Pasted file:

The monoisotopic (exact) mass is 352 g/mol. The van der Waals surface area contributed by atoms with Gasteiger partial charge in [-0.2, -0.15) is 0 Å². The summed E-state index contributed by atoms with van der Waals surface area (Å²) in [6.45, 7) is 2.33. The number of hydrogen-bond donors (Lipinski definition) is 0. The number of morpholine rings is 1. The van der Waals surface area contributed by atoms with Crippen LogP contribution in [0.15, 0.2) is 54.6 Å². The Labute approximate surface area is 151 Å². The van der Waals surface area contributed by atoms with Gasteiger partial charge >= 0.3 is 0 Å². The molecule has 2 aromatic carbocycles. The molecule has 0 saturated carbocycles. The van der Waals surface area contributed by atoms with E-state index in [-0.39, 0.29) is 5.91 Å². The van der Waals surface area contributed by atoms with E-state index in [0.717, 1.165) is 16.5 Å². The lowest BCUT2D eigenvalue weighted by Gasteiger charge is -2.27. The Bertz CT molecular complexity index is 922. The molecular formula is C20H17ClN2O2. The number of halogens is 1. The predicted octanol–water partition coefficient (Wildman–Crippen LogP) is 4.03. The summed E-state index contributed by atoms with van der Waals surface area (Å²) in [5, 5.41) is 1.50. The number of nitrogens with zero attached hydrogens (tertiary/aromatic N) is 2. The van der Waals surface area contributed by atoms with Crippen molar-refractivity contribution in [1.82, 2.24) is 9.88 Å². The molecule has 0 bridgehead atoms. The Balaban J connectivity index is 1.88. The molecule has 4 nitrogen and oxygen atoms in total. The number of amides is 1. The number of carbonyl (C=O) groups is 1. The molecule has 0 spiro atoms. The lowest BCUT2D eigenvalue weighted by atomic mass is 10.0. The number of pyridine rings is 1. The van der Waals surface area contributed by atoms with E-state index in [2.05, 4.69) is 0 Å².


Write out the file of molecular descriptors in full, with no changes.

The monoisotopic (exact) mass is 352 g/mol. The van der Waals surface area contributed by atoms with Gasteiger partial charge in [-0.2, -0.15) is 0 Å². The summed E-state index contributed by atoms with van der Waals surface area (Å²) in [6.45, 7) is 2.33. The number of hydrogen-bond donors (Lipinski definition) is 0. The number of morpholine rings is 1. The van der Waals surface area contributed by atoms with Crippen LogP contribution in [0.15, 0.2) is 54.6 Å². The Labute approximate surface area is 151 Å². The van der Waals surface area contributed by atoms with Gasteiger partial charge >= 0.3 is 0 Å². The molecule has 2 aromatic carbocycles. The molecule has 0 saturated carbocycles. The van der Waals surface area contributed by atoms with E-state index in [-0.39, 0.29) is 5.91 Å². The van der Waals surface area contributed by atoms with E-state index in [0.717, 1.165) is 16.5 Å². The lowest BCUT2D eigenvalue weighted by Gasteiger charge is -2.27. The Bertz CT molecular complexity index is 922. The molecular formula is C20H17ClN2O2. The number of halogens is 1. The predicted octanol–water partition coefficient (Wildman–Crippen LogP) is 4.03. The summed E-state index contributed by atoms with van der Waals surface area (Å²) in [5, 5.41) is 1.50. The number of nitrogens with zero attached hydrogens (tertiary/aromatic N) is 2. The van der Waals surface area contributed by atoms with Crippen molar-refractivity contribution in [1.82, 2.24) is 9.88 Å². The molecule has 0 bridgehead atoms. The Balaban J connectivity index is 1.88. The molecule has 4 nitrogen and oxygen atoms in total. The number of amides is 1. The number of carbonyl (C=O) groups is 1. The molecule has 0 spiro atoms. The lowest BCUT2D eigenvalue weighted by atomic mass is 10.0. The number of pyridine rings is 1. The van der Waals surface area contributed by atoms with E-state index in [2.05, 4.69) is 0 Å².